People living with cancer—including those undergoing treatment—should receive COVID-19 vaccines as soon as they are available, according to new guidelines from the National Comprehensive Cancer Network (NCCN).

While people with some types of cancer and those receiving certain cancer treatments may not respond quite as well, the vaccines should still provide partial protection, which is especially important because some cancer patients are at higher risk for COVID-19 complications.

“Right now, there is urgent need and limited data,” said committee coleader Steve Pergam, MD, MPH, of the Seattle Cancer Care Alliance and the Fred Hutchinson Cancer Research Center, headquarters of the National Institutes of Health’s COVID-19 Prevention Network. “Our number one goal is helping to get the vaccine to as many people as we can. That means following existing national and regional directions for prioritizing people who are more likely to face death or severe illness from COVID-19. The evidence we have shows that people receiving active cancer treatment are at greater risk for worse outcomes from COVID-19, particularly if they are older and have additional comorbidities, like immunosuppression.”

Much remains to be learned about COVID-19 in people with cancer. Studies have shown that people with blood cancers, like leukemia or lymphoma, and lung cancer are at greater risk for severe COVID-19 and death, but those with other types, such as breast or lung cancer, do not appear to be at higher risk. Patients with active or advanced cancer are likely to fare worse. Although studies of the effects of cancer treatment on COVID-19 outcomes have yielded conflicting results, therapies that cause immune suppression seem to lead to poorer outcomes.

Two mRNA vaccines from Pfizer/BioNTech and Moderna were authorized by the Food and Drug Administration in December. These vaccines were 95% and 94% effective for preventing symptomatic COVID-19 in Phase III clinical trials. Vaccine candidates from AstraZeneca, Johnson and Johnson and Novavax are also effective, especially for preventing severe disease, and are likely to receive emergency use authorization in the coming months. All the vaccines were shown to be safe.

A Centers for Disease Control and Prevention (CDC) advisory committee developed a vaccine prioritization plan that put health care workers and residents of long-term care facilities first in line, followed by people over age 75 and certain frontline essential workers. The CDC later expanded eligibility to include everyone over 65 and people with underlying health conditions—including cancer—that put them at risk for more severe COVID-19. But current supplies are nowhere near adequate to vaccinate everyone who’s eligible.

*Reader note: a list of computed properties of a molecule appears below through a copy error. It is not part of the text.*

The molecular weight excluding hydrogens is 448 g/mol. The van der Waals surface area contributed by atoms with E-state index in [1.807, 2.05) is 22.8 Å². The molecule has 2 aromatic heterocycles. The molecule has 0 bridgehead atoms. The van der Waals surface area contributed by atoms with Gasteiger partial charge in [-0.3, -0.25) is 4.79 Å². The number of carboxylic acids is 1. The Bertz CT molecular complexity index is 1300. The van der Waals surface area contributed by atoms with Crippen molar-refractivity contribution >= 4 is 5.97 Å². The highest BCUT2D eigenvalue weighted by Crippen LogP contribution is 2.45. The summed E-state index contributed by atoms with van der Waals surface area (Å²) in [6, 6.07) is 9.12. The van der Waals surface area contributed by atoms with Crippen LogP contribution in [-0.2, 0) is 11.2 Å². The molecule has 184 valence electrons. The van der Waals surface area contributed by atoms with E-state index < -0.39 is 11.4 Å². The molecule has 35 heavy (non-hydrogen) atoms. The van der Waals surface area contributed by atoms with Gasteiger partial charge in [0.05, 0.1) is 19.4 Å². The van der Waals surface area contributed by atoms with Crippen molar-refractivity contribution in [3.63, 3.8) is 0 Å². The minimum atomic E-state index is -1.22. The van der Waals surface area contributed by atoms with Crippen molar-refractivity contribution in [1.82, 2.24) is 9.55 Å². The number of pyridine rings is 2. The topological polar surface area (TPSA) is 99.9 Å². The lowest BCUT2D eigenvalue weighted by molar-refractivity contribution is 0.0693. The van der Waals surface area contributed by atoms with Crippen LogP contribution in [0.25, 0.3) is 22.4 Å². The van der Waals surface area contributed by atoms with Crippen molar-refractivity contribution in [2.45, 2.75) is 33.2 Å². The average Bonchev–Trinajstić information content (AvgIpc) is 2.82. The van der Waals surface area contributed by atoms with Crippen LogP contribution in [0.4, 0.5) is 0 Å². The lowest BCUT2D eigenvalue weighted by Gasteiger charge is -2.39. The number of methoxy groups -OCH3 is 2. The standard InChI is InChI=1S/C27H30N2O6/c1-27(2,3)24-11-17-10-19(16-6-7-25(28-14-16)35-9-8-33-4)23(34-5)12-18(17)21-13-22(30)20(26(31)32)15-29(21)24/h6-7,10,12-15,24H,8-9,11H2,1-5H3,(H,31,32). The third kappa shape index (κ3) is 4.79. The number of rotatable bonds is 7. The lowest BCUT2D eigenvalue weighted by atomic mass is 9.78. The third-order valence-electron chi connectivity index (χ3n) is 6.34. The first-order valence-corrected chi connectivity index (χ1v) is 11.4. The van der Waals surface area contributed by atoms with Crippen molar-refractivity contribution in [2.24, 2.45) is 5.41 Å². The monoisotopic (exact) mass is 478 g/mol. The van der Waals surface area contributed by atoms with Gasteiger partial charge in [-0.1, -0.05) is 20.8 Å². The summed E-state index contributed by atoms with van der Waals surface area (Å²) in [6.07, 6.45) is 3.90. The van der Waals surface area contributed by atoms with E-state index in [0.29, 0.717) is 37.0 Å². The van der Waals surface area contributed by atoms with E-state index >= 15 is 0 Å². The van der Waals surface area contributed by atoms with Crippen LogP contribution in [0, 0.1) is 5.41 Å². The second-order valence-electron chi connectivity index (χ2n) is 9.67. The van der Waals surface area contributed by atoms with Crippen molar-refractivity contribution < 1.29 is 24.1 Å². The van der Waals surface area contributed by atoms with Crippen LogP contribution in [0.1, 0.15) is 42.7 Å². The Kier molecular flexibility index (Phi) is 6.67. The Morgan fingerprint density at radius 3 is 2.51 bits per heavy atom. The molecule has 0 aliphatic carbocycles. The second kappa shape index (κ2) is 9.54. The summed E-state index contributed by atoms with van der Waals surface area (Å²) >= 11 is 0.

The NCCN’s COVID-19 Vaccine Committee, which includes top hematology and oncology experts in the areas of infectious diseases, vaccine development and delivery, medical ethics and health information technology, recommends that all people with cancer should get a vaccine. The committee also advises that caregivers and people living in the same household with cancer patients should also get vaccinated when they are eligible.

While clinical trials have shown that the vaccines are highly effective at reducing the risk of becoming ill with COVID-19, it is still not clear how well they prevent asymptomatic infection and transmission, so the committee emphasizes the importance of continuing to follow precautions such as wearing masks and social distancing.

Although people on cancer treatment were excluded from the COVID-19 vaccine trials, experts say there’s no reason to think the vaccines won’t be safe for this group. The currently authorized vaccines do not contain live virus and therefore cannot cause disease, even in immunocompromised people.